Artificial intelligence (AI) is on the brain in America right now. Microsoft, Google, and OpenAI are engaged in an AI arms race; the Writers Guild of America (WGA) is on strike, in part, out of concern about how AI might disrupt the industry; and even content creators like myself are worried because outlets like Buzzfeed and Forbes are so quickly embracing it.
I think some of the concerns about AI are overblown. AI has been around for a while — it powers Siri and Alexa and Google Assistant, and it helps us complete our texts — but it hasn’t caught on the way the big corporations had hoped. The future of Alexa, for instance, is in doubt after it racked up $10 billion in losses last year.
Maybe AI will catch on this time, but the only people that seem to be keenly interested in it are CEOs who see opportunities to reduce costs and increase shareholder value. A lot of people don’t want to touch it because they see the danger. I also assume that at least some of those shareholders are worried about being replaced by AI. AI can write scripts, it can pick stocks, and it can write code! What’s the point in shareholder value if no one is left to buy the stock because we’ve all been replaced by AI?
If AI can replace hedge fund managers, coders, and screenwriters, it’s only a matter of time before it comes for teachers and cops. The latter is at the center of FX’s Class of ‘09 and, unfortunately, it is also the weakest element of the show. The series comes from Tom Rob Smith, who has written a few excellent airport novels (Child 44 among them), in addition to creating and writing The Assassination of Gianni Versace: American Crime Story. Class of ‘09 is structured like a good mystery thriller. There are three timelines: 2009 when the main characters are entering Quantico; the present, when they are working for the FBI; and 2034, a future in which crimes are solved by AI.
The future is very Minority Report, which is to say: Potential criminals are arrested by an algorithm for thinking about committing crimes. That’s a lot of advancement in ten years for AI, which currently cannot even explain the ending of 1987’s Fatal Attraction correctly.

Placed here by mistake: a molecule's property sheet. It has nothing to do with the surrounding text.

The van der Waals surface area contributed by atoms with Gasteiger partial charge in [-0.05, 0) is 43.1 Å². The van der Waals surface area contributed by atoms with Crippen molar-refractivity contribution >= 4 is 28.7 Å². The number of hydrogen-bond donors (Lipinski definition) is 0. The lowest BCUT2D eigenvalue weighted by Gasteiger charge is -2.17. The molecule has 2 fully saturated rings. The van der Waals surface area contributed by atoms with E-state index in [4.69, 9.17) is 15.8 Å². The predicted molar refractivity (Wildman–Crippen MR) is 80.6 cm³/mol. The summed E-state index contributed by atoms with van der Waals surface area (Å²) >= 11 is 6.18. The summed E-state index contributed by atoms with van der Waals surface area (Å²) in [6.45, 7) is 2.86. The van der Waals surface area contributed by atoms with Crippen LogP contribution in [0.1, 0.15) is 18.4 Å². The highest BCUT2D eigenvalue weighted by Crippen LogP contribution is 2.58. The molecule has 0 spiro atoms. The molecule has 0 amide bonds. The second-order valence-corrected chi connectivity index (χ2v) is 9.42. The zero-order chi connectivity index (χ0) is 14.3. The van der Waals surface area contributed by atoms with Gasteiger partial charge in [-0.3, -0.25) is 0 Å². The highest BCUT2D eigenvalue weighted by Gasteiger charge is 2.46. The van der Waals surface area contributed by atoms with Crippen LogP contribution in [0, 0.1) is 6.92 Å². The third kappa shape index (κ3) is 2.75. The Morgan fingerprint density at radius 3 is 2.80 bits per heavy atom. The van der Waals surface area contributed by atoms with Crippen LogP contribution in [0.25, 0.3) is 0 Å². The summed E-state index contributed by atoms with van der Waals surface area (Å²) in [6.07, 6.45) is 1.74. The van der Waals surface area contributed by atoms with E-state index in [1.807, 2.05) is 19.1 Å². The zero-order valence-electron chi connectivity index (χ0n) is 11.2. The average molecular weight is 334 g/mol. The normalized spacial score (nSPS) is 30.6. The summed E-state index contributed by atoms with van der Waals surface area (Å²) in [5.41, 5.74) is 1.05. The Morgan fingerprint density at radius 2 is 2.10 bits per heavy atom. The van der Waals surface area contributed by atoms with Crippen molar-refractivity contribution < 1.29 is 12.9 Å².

What is interesting about Class of ‘09 is that one of the 2009 FBI rookies, Tayo Michaels (Brian Tyree Henry), is the head of an FBI in 2034 that uses AI, while another 2009 rookie Ashley Poet (Kate Mara) seems to be working from within the FBI to dismantle the Artificial intelligence. In 2009, Tayo and Ashley are friends. In 2034, they are at odds. Two other 2009 rookies — Hour (Sepideh Moafi), a closeted daughter of Iranian refugees and Poet’s best friend, and Lennix (Brian Smith), Poet’s boyfriend in one timeline and ex-boyfriend in another — play various roles for and against the FBI, while Jon Jon Briones and Brooke Smith play ruthless 2009 teachers and mentors.
I like the characters — particularly Tayo and Ashley Poet, who is so adept at undercover work that she is assigned to root out corruption in an undercover operation within the FBI — I like the structure, and I even like the 2009 and 2023 timelines. I also like the idea that what we learn about these characters in 2009 and 2023 will inform how a conspiracy is uncovered in 2034. What I do not like is that the conspiracy involves AI. It turns a compelling and grounded mystery involving FBI corruption into a less interesting sci-fi mystery involving FBI corruption.
We’ve seen that movie; it’s called Minority Report. Just because we are two decades closer to that potential reality doesn’t give it any more urgency. Besides, if AI could stop crimes before they happen, think of all the cops, FBI agents, and politicians who could never become cops, FBI agents, and politicians. Think of all the mass shooters who couldn’t mass shoot. AI is scary, and an FBI led by artificial intelligence in 2034 seems very authoritarian. So does Florida in 2023. I’m not advocating for the use of AI in law enforcement, obviously, but I’m also not rooting against replacing Tyre Nichols’ killers with traffic cameras operated by artificial intelligence or an AI device that can use an algorithm to determine whether someone who buys an AR-15 is likely to use it in a grade-school classroom.
But that is neither here nor there within the story of Class of ‘09. What’s important to know about the series is that Tom Rob Smith weakened interesting characters and a compelling structure with AI nonsense. It’s supposed to make the series feel more timely and relevant, but the show’s vision of the future feels weirdly out of touch. I’m not ready to worry about the thought police yet, not when AI still can’t even figure out that I want to text “fucking” instead of “ducking.”